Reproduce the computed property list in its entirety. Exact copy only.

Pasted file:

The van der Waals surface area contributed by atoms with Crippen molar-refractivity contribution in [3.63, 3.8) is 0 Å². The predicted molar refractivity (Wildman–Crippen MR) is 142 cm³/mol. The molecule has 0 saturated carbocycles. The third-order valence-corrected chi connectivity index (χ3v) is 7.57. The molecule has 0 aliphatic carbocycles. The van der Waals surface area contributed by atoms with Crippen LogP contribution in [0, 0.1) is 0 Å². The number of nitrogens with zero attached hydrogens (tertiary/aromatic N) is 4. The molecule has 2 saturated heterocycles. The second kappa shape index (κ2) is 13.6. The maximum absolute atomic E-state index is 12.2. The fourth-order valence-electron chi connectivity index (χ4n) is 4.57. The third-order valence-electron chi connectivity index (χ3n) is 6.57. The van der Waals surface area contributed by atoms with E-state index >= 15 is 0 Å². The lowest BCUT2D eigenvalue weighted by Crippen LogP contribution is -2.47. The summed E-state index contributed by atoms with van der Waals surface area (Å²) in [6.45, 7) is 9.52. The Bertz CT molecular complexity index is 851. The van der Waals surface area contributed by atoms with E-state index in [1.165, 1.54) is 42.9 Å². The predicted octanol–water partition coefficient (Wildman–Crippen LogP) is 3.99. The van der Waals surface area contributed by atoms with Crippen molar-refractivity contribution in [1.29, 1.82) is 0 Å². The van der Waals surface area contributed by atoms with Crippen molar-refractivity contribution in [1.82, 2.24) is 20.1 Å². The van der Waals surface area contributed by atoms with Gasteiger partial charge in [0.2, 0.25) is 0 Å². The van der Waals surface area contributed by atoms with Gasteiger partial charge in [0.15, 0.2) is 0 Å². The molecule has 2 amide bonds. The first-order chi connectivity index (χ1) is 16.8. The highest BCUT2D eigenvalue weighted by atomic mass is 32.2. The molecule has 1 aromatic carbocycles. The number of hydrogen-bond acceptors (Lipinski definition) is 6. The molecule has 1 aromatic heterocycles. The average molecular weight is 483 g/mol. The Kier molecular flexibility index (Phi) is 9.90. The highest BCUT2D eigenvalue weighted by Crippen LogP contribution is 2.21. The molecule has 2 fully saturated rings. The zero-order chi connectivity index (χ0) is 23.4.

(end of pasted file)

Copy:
The van der Waals surface area contributed by atoms with Crippen molar-refractivity contribution in [3.63, 3.8) is 0 Å². The predicted molar refractivity (Wildman–Crippen MR) is 142 cm³/mol. The molecule has 0 saturated carbocycles. The third-order valence-corrected chi connectivity index (χ3v) is 7.57. The molecule has 0 aliphatic carbocycles. The van der Waals surface area contributed by atoms with Crippen LogP contribution in [0, 0.1) is 0 Å². The number of nitrogens with zero attached hydrogens (tertiary/aromatic N) is 4. The molecule has 2 saturated heterocycles. The second kappa shape index (κ2) is 13.6. The maximum absolute atomic E-state index is 12.2. The fourth-order valence-electron chi connectivity index (χ4n) is 4.57. The third-order valence-electron chi connectivity index (χ3n) is 6.57. The van der Waals surface area contributed by atoms with E-state index >= 15 is 0 Å². The lowest BCUT2D eigenvalue weighted by Crippen LogP contribution is -2.47. The summed E-state index contributed by atoms with van der Waals surface area (Å²) in [6.45, 7) is 9.52. The Bertz CT molecular complexity index is 851. The van der Waals surface area contributed by atoms with E-state index in [1.165, 1.54) is 42.9 Å². The predicted octanol–water partition coefficient (Wildman–Crippen LogP) is 3.99. The van der Waals surface area contributed by atoms with Crippen molar-refractivity contribution in [1.29, 1.82) is 0 Å². The van der Waals surface area contributed by atoms with Crippen molar-refractivity contribution in [1.82, 2.24) is 20.1 Å². The van der Waals surface area contributed by atoms with Gasteiger partial charge in [0.2, 0.25) is 0 Å². The van der Waals surface area contributed by atoms with Gasteiger partial charge in [0.15, 0.2) is 0 Å². The molecule has 2 amide bonds. The first-order chi connectivity index (χ1) is 16.8. The highest BCUT2D eigenvalue weighted by atomic mass is 32.2. The molecule has 1 aromatic carbocycles. The number of hydrogen-bond acceptors (Lipinski definition) is 6. The molecule has 1 aromatic heterocycles. The average molecular weight is 483 g/mol. The Kier molecular flexibility index (Phi) is 9.90. The highest BCUT2D eigenvalue weighted by Crippen LogP contribution is 2.21. The molecule has 2 fully saturated rings. The zero-order chi connectivity index (χ0) is 23.4.